Thoughts on Prayer, Action & Community

Yesterday was a very good day for this Sister of Peace.  I started out with a floor meeting here at the CTU dorm where the new mix of folks on my floor (I am one of only a few returning residents) met to discuss how we want to care for and share our common space.  Our new RA (also a returning resident and a good friend) invited us to begin with prayer for the situation in Syria.  We then had a good conversation, crossing language and cultural barriers to build community.  The current mix includes 4 US born folks, 3 from China, 1 from Korea, and 1 from Uganda!

Then I headed downtown to participate in a public march for peace.  Well, that's why I was there. It was actually more of an anti-war march with a hodgepode of other agendas thrown into the mix.  That's usually the way things go, in my experience,  and it's a constant struggle for me. Really it's part of my vocation story.  During the marches after 9/11, I felt a deep desire for a community of peace seeking folks.  It led me to join the interfaith peace movement, found a local chapter of Pax Christi, and eventually join the Sisters of St. Joseph of Peace.

 I feel the need to speak out publicly for peace and against war, especially when military action is looming by my own government, all the while being a witness to peace and student of nonviolence as best I can.  And so, I find myself at such public events where I am uncomfortable sometimes with the tone and tenor of the speakers.  Often times, they say things I do not agree with, such as those advocating for revolution now (the Communist types) or in this case asking us to bless the syrian army (the Syrian community who I'm guessing support the government and not the rebels, but in any case do not want US military action).  That is the nature of coalitions--it's a dance and sometimes the different agendas bump into each other.  I can deal with that and there's much that I agree with, such as the craziness of spending money on war and not schools, jobs, or health care.   Other times I find myself uncomfortable with the general vibe or angry chants that border on violent, but then that's all the more reason to be present as a peaceful presence.

And as angry anti-war events go, this one was pretty mellow and positive.  I especially enjoyed the "Peace Won't Bring Bombs" chant, given that the sign I made for the occasion said "Pursue Peace ... not bombs."  We marched from the Federal Plaza to the Tribune Building, about 600 folks asking Congress to vote no on war in Syria.  When we got to the Tribune Building, we happened upon a wedding party doing their photo ops.  You might think this would be a potential for conflict, anti-war protesters crashing their photo shoot.  But it turned out the Bride & Groom were also opposed to the war and they borrowed signs and posed for a very special wedding photo.

We say in our CSJP Constitutions that prayer leads to action, while action leads us to pray.  I certain experience the two in dynamic relationship, and so I was grateful that in the evening, 30+ folks from the Catholic Theological Union and some students from McCormick Theological Seminary accepted the invitation of Pope Francis to pray for peace in the prayer service that I organized in the chapel of our residence hall.  It was very full as it's not a big chapel!  I was expecting a much smaller crowd. but was prepared with just enough programs (just in case!).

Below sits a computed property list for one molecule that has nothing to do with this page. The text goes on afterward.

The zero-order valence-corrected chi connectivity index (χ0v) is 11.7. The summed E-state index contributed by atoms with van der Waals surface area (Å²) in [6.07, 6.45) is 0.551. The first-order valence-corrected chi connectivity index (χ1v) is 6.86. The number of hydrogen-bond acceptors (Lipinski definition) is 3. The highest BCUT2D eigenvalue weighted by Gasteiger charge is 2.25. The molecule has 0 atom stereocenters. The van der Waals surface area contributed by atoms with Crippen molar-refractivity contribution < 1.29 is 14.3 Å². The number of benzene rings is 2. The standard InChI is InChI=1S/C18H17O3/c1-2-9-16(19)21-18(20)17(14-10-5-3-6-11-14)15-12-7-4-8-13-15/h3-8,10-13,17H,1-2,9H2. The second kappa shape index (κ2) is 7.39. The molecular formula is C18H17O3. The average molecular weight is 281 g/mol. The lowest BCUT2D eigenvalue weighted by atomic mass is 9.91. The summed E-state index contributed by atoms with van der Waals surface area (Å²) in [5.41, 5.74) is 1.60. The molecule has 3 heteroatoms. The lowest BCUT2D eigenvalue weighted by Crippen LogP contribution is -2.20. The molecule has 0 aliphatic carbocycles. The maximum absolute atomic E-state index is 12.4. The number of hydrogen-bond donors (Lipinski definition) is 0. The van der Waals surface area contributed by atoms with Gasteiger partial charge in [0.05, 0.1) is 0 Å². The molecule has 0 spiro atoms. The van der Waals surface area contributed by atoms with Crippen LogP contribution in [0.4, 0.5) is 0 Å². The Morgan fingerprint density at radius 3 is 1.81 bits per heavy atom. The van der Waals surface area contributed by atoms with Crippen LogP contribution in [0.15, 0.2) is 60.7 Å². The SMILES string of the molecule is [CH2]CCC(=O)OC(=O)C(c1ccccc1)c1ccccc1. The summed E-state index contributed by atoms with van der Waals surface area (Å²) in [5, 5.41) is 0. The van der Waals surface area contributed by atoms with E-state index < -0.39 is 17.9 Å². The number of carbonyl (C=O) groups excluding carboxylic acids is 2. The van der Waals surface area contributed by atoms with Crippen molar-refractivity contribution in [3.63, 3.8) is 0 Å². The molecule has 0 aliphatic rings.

It was a very powerful moment, knowing that we were joined with the global church and people of Syria in this moment of of hopeful prayer for peace.  I also know that some of our Sisters used the same prayer service I prepared in New Jersey and Seattle, and the CTU Biblical Study Abroad program in Israel used it as well.  We were all connected in prayer!

It made me realize as well how much I miss regular opportunities to gather with my CSJP community to pray for peace, seeing as I am away from them while I study here in Chicago.  Praying for peace is key to our charism, spirituality, and way of life.  Daily in community we pray for peace. Each week we are invited to pray our weekly CSJP peace prayer which Sister Carmel prepares.  It's posted on our website each week so that we can pray it wherever we are (you can pray with us too wherever you are!).  But there is something different about physically coming together to pray for peace.  Further confirmation that I am a member of the community which shares my heart's desires!

There are all sorts of community, though, and I've also been blessed with a wonderful student community here at CTU.  My day ended in the park by Lake Michigan celebrating the birthday of my classmate Melissa.  It was a simple potluck and a mix of folks, some of whom knew each other well, others who were just meeting for the first time.  When I reflected back on my day, I realized that my prayer and action for peace was book ended by opportunities to build community in my daily life.  And you know what, that seems about right.


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